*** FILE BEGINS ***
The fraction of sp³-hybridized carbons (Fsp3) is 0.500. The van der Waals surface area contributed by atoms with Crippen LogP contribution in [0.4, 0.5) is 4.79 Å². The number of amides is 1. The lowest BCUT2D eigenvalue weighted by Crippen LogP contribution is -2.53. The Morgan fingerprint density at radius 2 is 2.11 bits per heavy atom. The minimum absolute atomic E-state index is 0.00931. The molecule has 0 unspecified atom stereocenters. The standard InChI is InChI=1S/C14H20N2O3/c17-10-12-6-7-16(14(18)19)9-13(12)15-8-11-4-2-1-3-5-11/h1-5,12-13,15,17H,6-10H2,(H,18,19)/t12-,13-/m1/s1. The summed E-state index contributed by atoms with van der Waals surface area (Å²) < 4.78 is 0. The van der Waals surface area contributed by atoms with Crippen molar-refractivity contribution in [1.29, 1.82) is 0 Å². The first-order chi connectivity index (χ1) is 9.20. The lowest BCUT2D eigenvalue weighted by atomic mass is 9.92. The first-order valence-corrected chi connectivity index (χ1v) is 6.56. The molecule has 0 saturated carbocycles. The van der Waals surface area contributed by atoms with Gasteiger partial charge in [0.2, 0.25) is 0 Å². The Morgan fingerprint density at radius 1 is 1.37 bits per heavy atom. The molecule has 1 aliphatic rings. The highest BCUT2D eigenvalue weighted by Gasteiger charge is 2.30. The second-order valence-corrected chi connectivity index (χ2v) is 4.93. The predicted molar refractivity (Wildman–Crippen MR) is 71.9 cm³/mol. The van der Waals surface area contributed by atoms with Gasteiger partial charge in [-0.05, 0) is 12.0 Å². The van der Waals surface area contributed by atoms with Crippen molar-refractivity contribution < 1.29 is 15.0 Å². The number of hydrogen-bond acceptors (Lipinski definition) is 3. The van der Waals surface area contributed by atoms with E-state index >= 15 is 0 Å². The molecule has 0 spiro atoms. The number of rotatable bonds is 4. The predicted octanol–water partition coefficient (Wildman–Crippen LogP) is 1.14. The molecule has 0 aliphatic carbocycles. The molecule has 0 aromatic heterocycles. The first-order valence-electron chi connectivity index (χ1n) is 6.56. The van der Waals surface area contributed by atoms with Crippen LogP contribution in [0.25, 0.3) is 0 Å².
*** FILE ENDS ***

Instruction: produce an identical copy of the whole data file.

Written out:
The fraction of sp³-hybridized carbons (Fsp3) is 0.500. The van der Waals surface area contributed by atoms with Crippen LogP contribution in [0.4, 0.5) is 4.79 Å². The number of amides is 1. The lowest BCUT2D eigenvalue weighted by Crippen LogP contribution is -2.53. The Morgan fingerprint density at radius 2 is 2.11 bits per heavy atom. The minimum absolute atomic E-state index is 0.00931. The molecule has 0 unspecified atom stereocenters. The standard InChI is InChI=1S/C14H20N2O3/c17-10-12-6-7-16(14(18)19)9-13(12)15-8-11-4-2-1-3-5-11/h1-5,12-13,15,17H,6-10H2,(H,18,19)/t12-,13-/m1/s1. The summed E-state index contributed by atoms with van der Waals surface area (Å²) < 4.78 is 0. The van der Waals surface area contributed by atoms with Crippen molar-refractivity contribution in [1.29, 1.82) is 0 Å². The first-order chi connectivity index (χ1) is 9.20. The lowest BCUT2D eigenvalue weighted by atomic mass is 9.92. The first-order valence-corrected chi connectivity index (χ1v) is 6.56. The molecule has 0 saturated carbocycles. The van der Waals surface area contributed by atoms with Gasteiger partial charge in [0.2, 0.25) is 0 Å². The Morgan fingerprint density at radius 1 is 1.37 bits per heavy atom. The molecule has 1 aliphatic rings. The highest BCUT2D eigenvalue weighted by Gasteiger charge is 2.30. The second-order valence-corrected chi connectivity index (χ2v) is 4.93. The predicted molar refractivity (Wildman–Crippen MR) is 71.9 cm³/mol. The van der Waals surface area contributed by atoms with Gasteiger partial charge in [-0.05, 0) is 12.0 Å². The van der Waals surface area contributed by atoms with Crippen molar-refractivity contribution < 1.29 is 15.0 Å². The number of hydrogen-bond acceptors (Lipinski definition) is 3. The van der Waals surface area contributed by atoms with E-state index >= 15 is 0 Å². The molecule has 0 spiro atoms. The number of rotatable bonds is 4. The predicted octanol–water partition coefficient (Wildman–Crippen LogP) is 1.14. The molecule has 0 aliphatic carbocycles. The molecule has 0 aromatic heterocycles. The first-order valence-electron chi connectivity index (χ1n) is 6.56. The van der Waals surface area contributed by atoms with Crippen LogP contribution in [0.25, 0.3) is 0 Å².